Turntable cartridges themselves do not really wear out. The stylus, which is part of the cartridge, does wear out during regular use and should be replaced. But this can be done without replacing the entire cartridge. It’s pretty rare for a cartridge to wear out completely.
How long does a turntable cartridge last?
A turntable cartridge can last as long as a turntable itself, and there isn’t an exact number of hours or years to indicate the average turntable lifespan. A turntable needle will last from 500-1000 hours of use, but a cartridge can last for much longer than this.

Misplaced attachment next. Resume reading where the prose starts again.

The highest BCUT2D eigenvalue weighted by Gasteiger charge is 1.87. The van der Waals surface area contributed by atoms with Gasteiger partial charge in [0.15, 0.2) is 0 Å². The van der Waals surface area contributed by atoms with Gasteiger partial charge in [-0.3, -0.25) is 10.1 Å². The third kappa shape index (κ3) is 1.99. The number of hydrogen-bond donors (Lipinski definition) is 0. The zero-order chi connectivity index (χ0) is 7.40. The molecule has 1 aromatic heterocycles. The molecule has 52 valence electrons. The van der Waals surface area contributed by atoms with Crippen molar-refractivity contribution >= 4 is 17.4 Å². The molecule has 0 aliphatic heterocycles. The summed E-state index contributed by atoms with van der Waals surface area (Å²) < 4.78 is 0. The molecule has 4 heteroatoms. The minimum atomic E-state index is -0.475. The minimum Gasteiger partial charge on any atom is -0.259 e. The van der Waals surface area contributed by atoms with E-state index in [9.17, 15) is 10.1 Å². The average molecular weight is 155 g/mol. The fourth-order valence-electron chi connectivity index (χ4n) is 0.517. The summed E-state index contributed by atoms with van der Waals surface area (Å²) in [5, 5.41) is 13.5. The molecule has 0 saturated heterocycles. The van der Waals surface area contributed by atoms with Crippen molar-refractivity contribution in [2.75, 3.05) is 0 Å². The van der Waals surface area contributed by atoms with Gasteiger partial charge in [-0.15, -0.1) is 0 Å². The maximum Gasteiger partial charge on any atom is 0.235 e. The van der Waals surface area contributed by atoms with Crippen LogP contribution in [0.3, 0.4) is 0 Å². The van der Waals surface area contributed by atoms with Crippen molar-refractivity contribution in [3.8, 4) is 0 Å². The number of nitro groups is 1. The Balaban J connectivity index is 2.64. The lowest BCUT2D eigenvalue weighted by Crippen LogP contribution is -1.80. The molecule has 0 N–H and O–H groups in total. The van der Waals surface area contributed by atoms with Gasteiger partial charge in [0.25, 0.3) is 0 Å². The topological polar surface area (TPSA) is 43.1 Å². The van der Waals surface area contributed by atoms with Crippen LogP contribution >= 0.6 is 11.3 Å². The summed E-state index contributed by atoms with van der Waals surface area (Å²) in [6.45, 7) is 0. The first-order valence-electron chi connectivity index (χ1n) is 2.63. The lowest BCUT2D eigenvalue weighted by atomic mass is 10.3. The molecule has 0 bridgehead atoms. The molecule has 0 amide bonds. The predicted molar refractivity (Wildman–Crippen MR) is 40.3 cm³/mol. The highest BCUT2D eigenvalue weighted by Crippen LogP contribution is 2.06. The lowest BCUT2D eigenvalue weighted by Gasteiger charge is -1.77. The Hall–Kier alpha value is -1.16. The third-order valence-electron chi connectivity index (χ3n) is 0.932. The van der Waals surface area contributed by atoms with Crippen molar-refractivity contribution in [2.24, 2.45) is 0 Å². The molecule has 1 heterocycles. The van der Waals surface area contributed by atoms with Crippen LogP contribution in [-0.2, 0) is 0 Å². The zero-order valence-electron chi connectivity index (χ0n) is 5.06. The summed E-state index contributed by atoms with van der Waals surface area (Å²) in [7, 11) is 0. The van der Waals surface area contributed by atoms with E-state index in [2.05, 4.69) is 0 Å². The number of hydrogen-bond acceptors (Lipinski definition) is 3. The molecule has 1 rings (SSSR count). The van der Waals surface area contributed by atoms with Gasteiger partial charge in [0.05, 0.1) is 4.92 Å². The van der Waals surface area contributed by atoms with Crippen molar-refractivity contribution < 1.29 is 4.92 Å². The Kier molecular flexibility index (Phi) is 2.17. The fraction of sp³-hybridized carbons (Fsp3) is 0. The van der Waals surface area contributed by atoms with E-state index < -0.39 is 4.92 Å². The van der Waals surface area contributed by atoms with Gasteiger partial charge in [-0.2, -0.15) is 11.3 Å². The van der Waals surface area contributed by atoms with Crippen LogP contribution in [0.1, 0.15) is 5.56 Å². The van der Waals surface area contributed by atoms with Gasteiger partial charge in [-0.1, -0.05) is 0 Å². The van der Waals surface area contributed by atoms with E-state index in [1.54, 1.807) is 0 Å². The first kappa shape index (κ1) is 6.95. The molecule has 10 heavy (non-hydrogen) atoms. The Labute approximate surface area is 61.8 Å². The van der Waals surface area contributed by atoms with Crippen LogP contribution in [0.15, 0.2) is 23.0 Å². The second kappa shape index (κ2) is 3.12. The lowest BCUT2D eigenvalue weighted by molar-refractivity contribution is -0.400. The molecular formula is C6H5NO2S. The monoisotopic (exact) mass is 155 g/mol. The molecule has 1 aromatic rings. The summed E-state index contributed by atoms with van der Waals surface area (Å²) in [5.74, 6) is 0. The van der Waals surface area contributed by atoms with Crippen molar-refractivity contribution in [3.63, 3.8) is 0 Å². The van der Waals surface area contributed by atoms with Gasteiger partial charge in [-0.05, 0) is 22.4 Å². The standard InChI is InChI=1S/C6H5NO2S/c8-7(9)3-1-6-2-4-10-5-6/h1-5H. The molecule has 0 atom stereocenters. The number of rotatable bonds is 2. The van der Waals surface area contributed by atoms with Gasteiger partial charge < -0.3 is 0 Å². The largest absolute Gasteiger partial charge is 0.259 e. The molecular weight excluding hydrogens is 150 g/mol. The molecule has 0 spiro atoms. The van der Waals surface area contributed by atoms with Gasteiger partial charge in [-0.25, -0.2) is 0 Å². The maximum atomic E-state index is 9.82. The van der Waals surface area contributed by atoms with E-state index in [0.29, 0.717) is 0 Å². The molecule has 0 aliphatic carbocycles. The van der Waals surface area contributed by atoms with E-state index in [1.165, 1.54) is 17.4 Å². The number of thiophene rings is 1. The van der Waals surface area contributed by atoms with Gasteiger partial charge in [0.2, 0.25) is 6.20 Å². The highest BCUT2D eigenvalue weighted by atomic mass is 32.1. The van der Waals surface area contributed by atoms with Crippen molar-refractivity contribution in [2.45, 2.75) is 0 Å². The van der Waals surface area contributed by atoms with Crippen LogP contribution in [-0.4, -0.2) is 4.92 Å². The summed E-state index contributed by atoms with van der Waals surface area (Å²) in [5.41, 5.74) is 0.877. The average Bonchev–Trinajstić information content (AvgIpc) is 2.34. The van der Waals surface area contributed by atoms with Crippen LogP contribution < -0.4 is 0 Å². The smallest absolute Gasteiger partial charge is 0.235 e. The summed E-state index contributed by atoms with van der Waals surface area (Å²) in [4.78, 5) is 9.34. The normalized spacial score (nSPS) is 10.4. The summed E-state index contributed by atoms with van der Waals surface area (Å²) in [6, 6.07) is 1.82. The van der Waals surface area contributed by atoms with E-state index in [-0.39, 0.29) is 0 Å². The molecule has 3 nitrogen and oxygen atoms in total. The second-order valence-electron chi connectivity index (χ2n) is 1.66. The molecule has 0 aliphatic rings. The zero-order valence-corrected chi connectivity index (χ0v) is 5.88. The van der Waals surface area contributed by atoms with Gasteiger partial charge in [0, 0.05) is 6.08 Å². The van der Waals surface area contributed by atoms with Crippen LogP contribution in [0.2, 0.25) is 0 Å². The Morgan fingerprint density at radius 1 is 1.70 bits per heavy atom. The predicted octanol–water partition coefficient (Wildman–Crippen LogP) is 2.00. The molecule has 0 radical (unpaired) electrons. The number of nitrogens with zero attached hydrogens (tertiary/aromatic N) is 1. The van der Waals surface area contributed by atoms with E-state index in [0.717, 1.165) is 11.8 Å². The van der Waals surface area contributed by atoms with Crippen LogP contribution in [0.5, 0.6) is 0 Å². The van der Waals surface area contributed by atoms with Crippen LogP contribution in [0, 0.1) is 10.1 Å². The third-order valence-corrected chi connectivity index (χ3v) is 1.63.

How do you check a turntable cartridge?
You can check a turntable cartridge by inspecting it for visible signs of damage or by using an ohmmeter to check that it’s working correctly. If you see any signs of damage or the cartridge isn’t holding current, it’s time to replace it.
A turntable cartridge doesn’t really need to be replaced unless it’s damaged. You can check for visible signs of damage, like broken wires or other components, to diagnose a bad cartridge. But your cartridge can last the life of your turntable.
Replacing the turntable needle is much more common than replacing the cartridge. You can replace the entire cartridge when a needle gets worn, but this isn’t necessary. You can just replace a needle and keep the rest of the cartridge.
Have you ever replaced the cartridge on your turntable? Why did you switch it? Let me know in the comments below.